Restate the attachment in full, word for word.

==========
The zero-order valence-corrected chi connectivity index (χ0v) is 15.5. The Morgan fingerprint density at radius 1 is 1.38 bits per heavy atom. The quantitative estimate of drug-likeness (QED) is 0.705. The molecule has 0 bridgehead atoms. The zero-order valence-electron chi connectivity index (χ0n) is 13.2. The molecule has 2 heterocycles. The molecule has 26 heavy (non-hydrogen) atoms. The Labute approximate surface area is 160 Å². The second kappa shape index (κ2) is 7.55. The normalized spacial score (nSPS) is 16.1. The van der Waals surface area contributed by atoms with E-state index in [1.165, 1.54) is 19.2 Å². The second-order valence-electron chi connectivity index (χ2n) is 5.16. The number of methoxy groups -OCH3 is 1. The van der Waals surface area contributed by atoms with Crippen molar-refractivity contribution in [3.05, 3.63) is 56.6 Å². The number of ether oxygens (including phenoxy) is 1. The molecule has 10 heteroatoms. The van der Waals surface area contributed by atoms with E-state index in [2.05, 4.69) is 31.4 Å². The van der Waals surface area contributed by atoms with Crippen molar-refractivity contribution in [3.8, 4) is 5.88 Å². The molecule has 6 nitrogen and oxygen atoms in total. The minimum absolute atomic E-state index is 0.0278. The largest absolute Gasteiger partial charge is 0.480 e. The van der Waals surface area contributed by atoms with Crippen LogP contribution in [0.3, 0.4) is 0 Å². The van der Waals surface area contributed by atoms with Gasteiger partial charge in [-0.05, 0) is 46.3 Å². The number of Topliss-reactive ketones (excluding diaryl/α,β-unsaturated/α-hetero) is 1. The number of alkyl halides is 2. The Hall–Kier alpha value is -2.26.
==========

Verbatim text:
The zero-order valence-corrected chi connectivity index (χ0v) is 15.5. The Morgan fingerprint density at radius 1 is 1.38 bits per heavy atom. The quantitative estimate of drug-likeness (QED) is 0.705. The molecule has 0 bridgehead atoms. The zero-order valence-electron chi connectivity index (χ0n) is 13.2. The molecule has 2 heterocycles. The molecule has 26 heavy (non-hydrogen) atoms. The Labute approximate surface area is 160 Å². The second kappa shape index (κ2) is 7.55. The normalized spacial score (nSPS) is 16.1. The van der Waals surface area contributed by atoms with E-state index in [1.165, 1.54) is 19.2 Å². The second-order valence-electron chi connectivity index (χ2n) is 5.16. The number of methoxy groups -OCH3 is 1. The van der Waals surface area contributed by atoms with Crippen molar-refractivity contribution in [3.05, 3.63) is 56.6 Å². The number of ether oxygens (including phenoxy) is 1. The molecule has 10 heteroatoms. The van der Waals surface area contributed by atoms with E-state index in [2.05, 4.69) is 31.4 Å². The van der Waals surface area contributed by atoms with Crippen molar-refractivity contribution in [3.8, 4) is 5.88 Å². The molecule has 6 nitrogen and oxygen atoms in total. The minimum absolute atomic E-state index is 0.0278. The largest absolute Gasteiger partial charge is 0.480 e. The van der Waals surface area contributed by atoms with Crippen LogP contribution in [0.3, 0.4) is 0 Å². The van der Waals surface area contributed by atoms with Gasteiger partial charge in [-0.05, 0) is 46.3 Å². The number of Topliss-reactive ketones (excluding diaryl/α,β-unsaturated/α-hetero) is 1. The number of alkyl halides is 2. The Hall–Kier alpha value is -2.26.